Sunday, January 9, 2011

Learning the Art of Hooking

My floors are bare, every one of them. There’s not a rug or carpet to be found with the exception of a couple of bath mats and only by necessity. We made this decision after years of indoor cats and dogs that seemed to have a 12 month molting season plus two cockers with bladders the size of atoms. Today we’re down to one indoor cat and one super fabulous gotta –have- it Furminator deshedding tool, the most miraculous invention since the toaster.

In my quest to learn the Old Ways, I decided that I needed to learn rug making. A braided rug requires more wool than I have on hand; however, I discovered a small rug hooking kit at a woolen shop during an annual German festival in Marthasville. This is not a latch hook kit although the techniques are similar in some ways. This uses strips of wool along with burlap on which a primitive picture has been drawn- very similar to a coloring book picture. The burlap is stretched on a frame, or in my case a hoop due to its small size. The tiny hook is held like a pencil on about a 45 degree angle. You insert it into a hole in the burlap reaching for the strip of wool held beneath the frame by your other hand which slightly wraps the fabric around the hook. The hook is then pulled up through the same hole leaving a small loop. You outline the area to be completed and then fill in the middle. Not every hole in the burlap will have material in it, just enough to adequately fill in the area so no burlap is visible. The picture of the project will be similar but not necessarily the same as the completed project since it is hand drawn and the woolen strips vary by availability.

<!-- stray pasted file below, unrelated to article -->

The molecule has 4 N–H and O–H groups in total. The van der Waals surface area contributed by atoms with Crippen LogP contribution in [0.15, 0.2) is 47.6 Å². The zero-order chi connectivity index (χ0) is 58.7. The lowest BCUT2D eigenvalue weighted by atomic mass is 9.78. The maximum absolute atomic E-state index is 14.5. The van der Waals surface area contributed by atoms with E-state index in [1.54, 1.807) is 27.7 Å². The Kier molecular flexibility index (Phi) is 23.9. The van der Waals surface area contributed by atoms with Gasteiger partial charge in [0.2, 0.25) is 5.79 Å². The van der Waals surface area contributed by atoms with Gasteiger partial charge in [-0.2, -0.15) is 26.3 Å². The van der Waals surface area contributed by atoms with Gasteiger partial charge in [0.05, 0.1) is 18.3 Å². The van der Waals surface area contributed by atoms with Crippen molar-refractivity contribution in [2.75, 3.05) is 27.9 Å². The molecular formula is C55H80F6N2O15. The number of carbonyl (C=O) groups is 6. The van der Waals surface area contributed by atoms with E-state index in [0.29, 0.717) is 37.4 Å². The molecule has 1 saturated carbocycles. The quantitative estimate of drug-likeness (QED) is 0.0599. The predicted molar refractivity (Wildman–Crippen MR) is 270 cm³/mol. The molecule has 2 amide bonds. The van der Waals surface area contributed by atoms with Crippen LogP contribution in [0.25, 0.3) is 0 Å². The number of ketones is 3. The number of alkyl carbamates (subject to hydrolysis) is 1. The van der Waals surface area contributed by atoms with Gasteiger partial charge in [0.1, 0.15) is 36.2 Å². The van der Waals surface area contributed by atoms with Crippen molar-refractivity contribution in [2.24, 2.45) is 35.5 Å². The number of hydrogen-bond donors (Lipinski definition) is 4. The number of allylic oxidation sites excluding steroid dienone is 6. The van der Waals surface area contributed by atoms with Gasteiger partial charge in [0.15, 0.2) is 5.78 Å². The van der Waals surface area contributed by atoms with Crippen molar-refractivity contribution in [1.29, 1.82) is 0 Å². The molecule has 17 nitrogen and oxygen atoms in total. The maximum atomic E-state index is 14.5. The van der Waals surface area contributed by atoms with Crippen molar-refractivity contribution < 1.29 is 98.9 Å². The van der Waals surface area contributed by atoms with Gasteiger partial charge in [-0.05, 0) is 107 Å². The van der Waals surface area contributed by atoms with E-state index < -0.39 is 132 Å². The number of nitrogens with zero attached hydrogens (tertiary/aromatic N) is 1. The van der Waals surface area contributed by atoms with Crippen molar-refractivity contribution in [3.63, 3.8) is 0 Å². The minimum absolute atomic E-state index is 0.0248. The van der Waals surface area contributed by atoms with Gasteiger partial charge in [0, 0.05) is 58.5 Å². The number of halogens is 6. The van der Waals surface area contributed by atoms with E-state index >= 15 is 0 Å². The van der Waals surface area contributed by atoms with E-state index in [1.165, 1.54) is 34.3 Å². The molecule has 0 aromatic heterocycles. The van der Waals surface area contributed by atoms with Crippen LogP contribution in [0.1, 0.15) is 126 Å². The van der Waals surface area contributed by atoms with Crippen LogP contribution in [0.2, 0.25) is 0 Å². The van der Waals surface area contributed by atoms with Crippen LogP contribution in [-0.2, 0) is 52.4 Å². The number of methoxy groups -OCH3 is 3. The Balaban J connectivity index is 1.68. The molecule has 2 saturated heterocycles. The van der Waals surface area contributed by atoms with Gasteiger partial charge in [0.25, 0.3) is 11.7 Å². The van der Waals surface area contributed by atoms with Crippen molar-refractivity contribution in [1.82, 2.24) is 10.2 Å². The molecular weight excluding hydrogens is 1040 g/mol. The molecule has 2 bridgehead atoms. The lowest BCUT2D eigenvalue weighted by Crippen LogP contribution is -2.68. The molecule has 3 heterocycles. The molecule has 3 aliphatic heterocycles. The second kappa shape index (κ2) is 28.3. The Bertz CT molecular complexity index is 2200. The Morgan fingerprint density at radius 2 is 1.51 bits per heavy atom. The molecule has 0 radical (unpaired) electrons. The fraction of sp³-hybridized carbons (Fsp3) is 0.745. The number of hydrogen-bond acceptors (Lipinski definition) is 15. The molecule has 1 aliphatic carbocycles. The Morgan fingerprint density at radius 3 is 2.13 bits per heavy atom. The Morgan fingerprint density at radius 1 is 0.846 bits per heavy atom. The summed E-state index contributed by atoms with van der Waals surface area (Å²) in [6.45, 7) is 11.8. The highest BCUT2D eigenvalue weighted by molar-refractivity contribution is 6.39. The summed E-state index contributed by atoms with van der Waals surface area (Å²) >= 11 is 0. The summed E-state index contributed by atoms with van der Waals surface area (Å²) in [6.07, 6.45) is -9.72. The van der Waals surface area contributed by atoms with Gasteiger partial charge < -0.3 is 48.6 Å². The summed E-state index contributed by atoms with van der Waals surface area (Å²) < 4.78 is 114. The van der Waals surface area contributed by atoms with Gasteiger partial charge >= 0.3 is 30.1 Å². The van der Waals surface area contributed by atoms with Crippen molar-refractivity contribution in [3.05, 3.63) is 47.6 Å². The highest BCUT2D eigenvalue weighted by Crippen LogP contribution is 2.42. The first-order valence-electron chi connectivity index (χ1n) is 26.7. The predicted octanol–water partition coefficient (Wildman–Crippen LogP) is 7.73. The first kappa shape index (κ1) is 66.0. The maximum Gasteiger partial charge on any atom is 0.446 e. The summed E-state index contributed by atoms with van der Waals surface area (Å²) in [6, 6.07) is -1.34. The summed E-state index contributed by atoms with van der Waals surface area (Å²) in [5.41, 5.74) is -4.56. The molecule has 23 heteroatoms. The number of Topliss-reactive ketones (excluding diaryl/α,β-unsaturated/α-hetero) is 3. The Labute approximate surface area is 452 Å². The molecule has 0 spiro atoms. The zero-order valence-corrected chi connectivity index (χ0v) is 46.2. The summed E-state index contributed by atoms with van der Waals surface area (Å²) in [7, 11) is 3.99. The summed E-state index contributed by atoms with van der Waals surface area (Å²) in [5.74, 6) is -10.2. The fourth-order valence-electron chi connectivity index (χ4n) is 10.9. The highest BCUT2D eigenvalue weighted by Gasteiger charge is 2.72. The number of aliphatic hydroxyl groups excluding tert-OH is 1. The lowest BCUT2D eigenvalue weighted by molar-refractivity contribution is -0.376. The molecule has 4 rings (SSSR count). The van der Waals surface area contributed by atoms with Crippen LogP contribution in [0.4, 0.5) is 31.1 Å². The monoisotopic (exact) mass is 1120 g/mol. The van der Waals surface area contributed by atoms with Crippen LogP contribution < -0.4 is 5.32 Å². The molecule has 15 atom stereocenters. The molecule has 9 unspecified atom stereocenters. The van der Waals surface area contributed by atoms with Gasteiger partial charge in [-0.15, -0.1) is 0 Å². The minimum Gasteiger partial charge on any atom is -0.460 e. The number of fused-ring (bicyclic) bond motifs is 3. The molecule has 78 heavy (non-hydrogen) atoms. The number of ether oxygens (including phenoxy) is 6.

It takes a few tries to be successful, not grabbing the burlap strands with the hook. I’ve only completed the sheep’s face but so far, so good. There are some lovely rugs produced using this method, some combining wool, yarns and other fibers to create various textures. I’ll work on this between quilt squares but I’m not certain what I will do with it when I’m finished. Maybe I can incorporate it into a larger piece at some time.

Patriotic Sheep


Mary Christine said...

I have always wanted to make rag rugs.

I have no patience for hooking a rug - I have tried it.

Kathy Felsted Usher said...

The rag rugs seem so overwhelming to me. I sat with a woman who was making one and there was so much folding and stitching. Maybe if I broke it down to its small steps I could try sometime. They are really nice though and much more practical. I'm not sure I could walk on one of the hooked ones!